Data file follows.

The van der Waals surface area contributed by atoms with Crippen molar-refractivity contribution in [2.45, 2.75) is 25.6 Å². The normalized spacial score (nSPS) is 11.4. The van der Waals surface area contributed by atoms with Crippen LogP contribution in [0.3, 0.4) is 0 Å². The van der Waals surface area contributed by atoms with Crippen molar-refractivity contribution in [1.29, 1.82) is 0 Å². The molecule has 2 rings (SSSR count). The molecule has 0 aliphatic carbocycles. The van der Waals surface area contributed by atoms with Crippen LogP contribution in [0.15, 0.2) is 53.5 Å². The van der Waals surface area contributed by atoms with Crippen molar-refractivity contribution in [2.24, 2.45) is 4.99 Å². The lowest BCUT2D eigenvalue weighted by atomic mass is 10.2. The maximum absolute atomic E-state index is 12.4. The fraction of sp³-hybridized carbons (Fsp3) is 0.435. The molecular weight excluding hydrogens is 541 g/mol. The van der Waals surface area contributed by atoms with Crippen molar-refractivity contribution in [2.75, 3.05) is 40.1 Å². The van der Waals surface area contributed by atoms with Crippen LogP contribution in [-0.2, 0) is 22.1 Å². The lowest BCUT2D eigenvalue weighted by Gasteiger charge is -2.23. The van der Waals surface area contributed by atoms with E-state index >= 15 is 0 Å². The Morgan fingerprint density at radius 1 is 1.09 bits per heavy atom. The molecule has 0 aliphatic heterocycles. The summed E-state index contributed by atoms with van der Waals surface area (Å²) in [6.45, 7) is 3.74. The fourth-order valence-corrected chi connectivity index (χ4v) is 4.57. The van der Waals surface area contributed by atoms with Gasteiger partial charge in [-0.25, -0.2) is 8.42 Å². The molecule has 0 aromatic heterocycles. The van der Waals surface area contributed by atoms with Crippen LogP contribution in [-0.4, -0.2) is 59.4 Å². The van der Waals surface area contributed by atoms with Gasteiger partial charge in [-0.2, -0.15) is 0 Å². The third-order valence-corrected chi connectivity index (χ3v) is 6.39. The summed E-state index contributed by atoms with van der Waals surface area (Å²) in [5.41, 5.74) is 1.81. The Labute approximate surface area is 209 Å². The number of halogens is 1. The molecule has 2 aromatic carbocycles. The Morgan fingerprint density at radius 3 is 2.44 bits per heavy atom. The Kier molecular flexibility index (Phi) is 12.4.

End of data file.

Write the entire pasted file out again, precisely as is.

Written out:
The van der Waals surface area contributed by atoms with Crippen molar-refractivity contribution in [2.45, 2.75) is 25.6 Å². The normalized spacial score (nSPS) is 11.4. The van der Waals surface area contributed by atoms with Crippen LogP contribution in [0.3, 0.4) is 0 Å². The van der Waals surface area contributed by atoms with Crippen molar-refractivity contribution in [1.29, 1.82) is 0 Å². The molecule has 2 rings (SSSR count). The molecule has 0 aliphatic carbocycles. The van der Waals surface area contributed by atoms with Crippen LogP contribution in [0.15, 0.2) is 53.5 Å². The van der Waals surface area contributed by atoms with Crippen molar-refractivity contribution in [2.24, 2.45) is 4.99 Å². The lowest BCUT2D eigenvalue weighted by atomic mass is 10.2. The maximum absolute atomic E-state index is 12.4. The fraction of sp³-hybridized carbons (Fsp3) is 0.435. The molecular weight excluding hydrogens is 541 g/mol. The van der Waals surface area contributed by atoms with Crippen molar-refractivity contribution in [2.75, 3.05) is 40.1 Å². The van der Waals surface area contributed by atoms with Crippen LogP contribution in [-0.2, 0) is 22.1 Å². The lowest BCUT2D eigenvalue weighted by Gasteiger charge is -2.23. The van der Waals surface area contributed by atoms with E-state index >= 15 is 0 Å². The Morgan fingerprint density at radius 1 is 1.09 bits per heavy atom. The molecule has 0 aliphatic heterocycles. The summed E-state index contributed by atoms with van der Waals surface area (Å²) in [6.45, 7) is 3.74. The fourth-order valence-corrected chi connectivity index (χ4v) is 4.57. The van der Waals surface area contributed by atoms with Gasteiger partial charge in [-0.25, -0.2) is 8.42 Å². The molecule has 0 aromatic heterocycles. The van der Waals surface area contributed by atoms with Crippen LogP contribution in [-0.4, -0.2) is 59.4 Å². The van der Waals surface area contributed by atoms with Gasteiger partial charge in [-0.2, -0.15) is 0 Å². The third-order valence-corrected chi connectivity index (χ3v) is 6.39. The summed E-state index contributed by atoms with van der Waals surface area (Å²) in [5.41, 5.74) is 1.81. The Labute approximate surface area is 209 Å². The number of halogens is 1. The molecule has 2 aromatic carbocycles. The Morgan fingerprint density at radius 3 is 2.44 bits per heavy atom. The Kier molecular flexibility index (Phi) is 12.4.